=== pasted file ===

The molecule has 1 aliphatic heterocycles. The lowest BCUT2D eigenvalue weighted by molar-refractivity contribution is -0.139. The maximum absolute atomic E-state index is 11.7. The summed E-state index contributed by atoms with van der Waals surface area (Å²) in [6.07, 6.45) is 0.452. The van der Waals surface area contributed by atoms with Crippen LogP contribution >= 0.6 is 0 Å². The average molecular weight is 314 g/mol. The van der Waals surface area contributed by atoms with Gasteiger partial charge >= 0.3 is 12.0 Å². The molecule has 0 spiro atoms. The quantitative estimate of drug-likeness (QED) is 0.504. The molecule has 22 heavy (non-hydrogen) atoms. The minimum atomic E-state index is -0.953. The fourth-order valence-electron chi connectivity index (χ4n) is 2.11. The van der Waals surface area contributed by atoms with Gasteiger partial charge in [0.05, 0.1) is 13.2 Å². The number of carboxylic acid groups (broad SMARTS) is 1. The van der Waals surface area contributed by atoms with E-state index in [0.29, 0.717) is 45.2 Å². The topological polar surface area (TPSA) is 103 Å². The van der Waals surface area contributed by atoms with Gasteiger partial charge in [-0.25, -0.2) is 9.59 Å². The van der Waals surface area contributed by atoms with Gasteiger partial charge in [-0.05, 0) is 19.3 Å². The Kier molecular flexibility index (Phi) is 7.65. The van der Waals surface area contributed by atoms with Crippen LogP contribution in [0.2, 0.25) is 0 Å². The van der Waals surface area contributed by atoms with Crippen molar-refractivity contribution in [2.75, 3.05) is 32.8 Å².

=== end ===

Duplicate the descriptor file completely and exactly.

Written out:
The molecule has 1 aliphatic heterocycles. The lowest BCUT2D eigenvalue weighted by molar-refractivity contribution is -0.139. The maximum absolute atomic E-state index is 11.7. The summed E-state index contributed by atoms with van der Waals surface area (Å²) in [6.07, 6.45) is 0.452. The van der Waals surface area contributed by atoms with Crippen LogP contribution >= 0.6 is 0 Å². The average molecular weight is 314 g/mol. The van der Waals surface area contributed by atoms with Gasteiger partial charge >= 0.3 is 12.0 Å². The molecule has 0 spiro atoms. The quantitative estimate of drug-likeness (QED) is 0.504. The molecule has 22 heavy (non-hydrogen) atoms. The minimum atomic E-state index is -0.953. The fourth-order valence-electron chi connectivity index (χ4n) is 2.11. The van der Waals surface area contributed by atoms with Gasteiger partial charge in [0.05, 0.1) is 13.2 Å². The number of carboxylic acid groups (broad SMARTS) is 1. The van der Waals surface area contributed by atoms with E-state index in [0.29, 0.717) is 45.2 Å². The topological polar surface area (TPSA) is 103 Å². The van der Waals surface area contributed by atoms with Gasteiger partial charge in [-0.25, -0.2) is 9.59 Å². The van der Waals surface area contributed by atoms with Gasteiger partial charge in [-0.05, 0) is 19.3 Å². The Kier molecular flexibility index (Phi) is 7.65. The van der Waals surface area contributed by atoms with Crippen LogP contribution in [0.2, 0.25) is 0 Å². The van der Waals surface area contributed by atoms with Crippen molar-refractivity contribution in [2.75, 3.05) is 32.8 Å².